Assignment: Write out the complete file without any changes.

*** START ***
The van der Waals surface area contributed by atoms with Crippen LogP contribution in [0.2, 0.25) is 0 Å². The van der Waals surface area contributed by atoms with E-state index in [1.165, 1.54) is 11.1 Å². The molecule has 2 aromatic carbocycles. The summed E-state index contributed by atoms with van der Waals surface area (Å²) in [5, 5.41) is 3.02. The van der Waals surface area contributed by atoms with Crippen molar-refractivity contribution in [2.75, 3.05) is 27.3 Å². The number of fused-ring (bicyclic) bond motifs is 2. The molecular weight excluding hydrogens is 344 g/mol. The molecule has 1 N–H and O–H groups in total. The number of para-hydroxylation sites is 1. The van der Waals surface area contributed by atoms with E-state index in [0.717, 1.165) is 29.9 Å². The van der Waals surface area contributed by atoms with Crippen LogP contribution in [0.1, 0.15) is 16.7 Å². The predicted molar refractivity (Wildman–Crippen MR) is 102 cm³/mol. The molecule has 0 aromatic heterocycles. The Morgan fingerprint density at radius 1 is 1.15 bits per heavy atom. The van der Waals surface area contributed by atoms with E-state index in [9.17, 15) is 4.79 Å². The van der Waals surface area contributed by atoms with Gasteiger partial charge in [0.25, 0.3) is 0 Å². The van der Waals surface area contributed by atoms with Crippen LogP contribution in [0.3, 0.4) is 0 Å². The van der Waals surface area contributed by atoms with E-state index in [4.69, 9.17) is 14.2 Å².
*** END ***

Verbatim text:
The van der Waals surface area contributed by atoms with Crippen LogP contribution in [0.2, 0.25) is 0 Å². The van der Waals surface area contributed by atoms with E-state index in [1.165, 1.54) is 11.1 Å². The molecule has 2 aromatic carbocycles. The summed E-state index contributed by atoms with van der Waals surface area (Å²) in [5, 5.41) is 3.02. The van der Waals surface area contributed by atoms with Crippen molar-refractivity contribution in [2.75, 3.05) is 27.3 Å². The number of fused-ring (bicyclic) bond motifs is 2. The molecular weight excluding hydrogens is 344 g/mol. The molecule has 1 N–H and O–H groups in total. The number of para-hydroxylation sites is 1. The van der Waals surface area contributed by atoms with E-state index in [0.717, 1.165) is 29.9 Å². The van der Waals surface area contributed by atoms with Crippen LogP contribution in [0.1, 0.15) is 16.7 Å². The predicted molar refractivity (Wildman–Crippen MR) is 102 cm³/mol. The molecule has 0 aromatic heterocycles. The Morgan fingerprint density at radius 1 is 1.15 bits per heavy atom. The van der Waals surface area contributed by atoms with E-state index in [9.17, 15) is 4.79 Å². The van der Waals surface area contributed by atoms with Gasteiger partial charge in [0.25, 0.3) is 0 Å². The van der Waals surface area contributed by atoms with Crippen LogP contribution in [0.3, 0.4) is 0 Å². The van der Waals surface area contributed by atoms with E-state index in [4.69, 9.17) is 14.2 Å².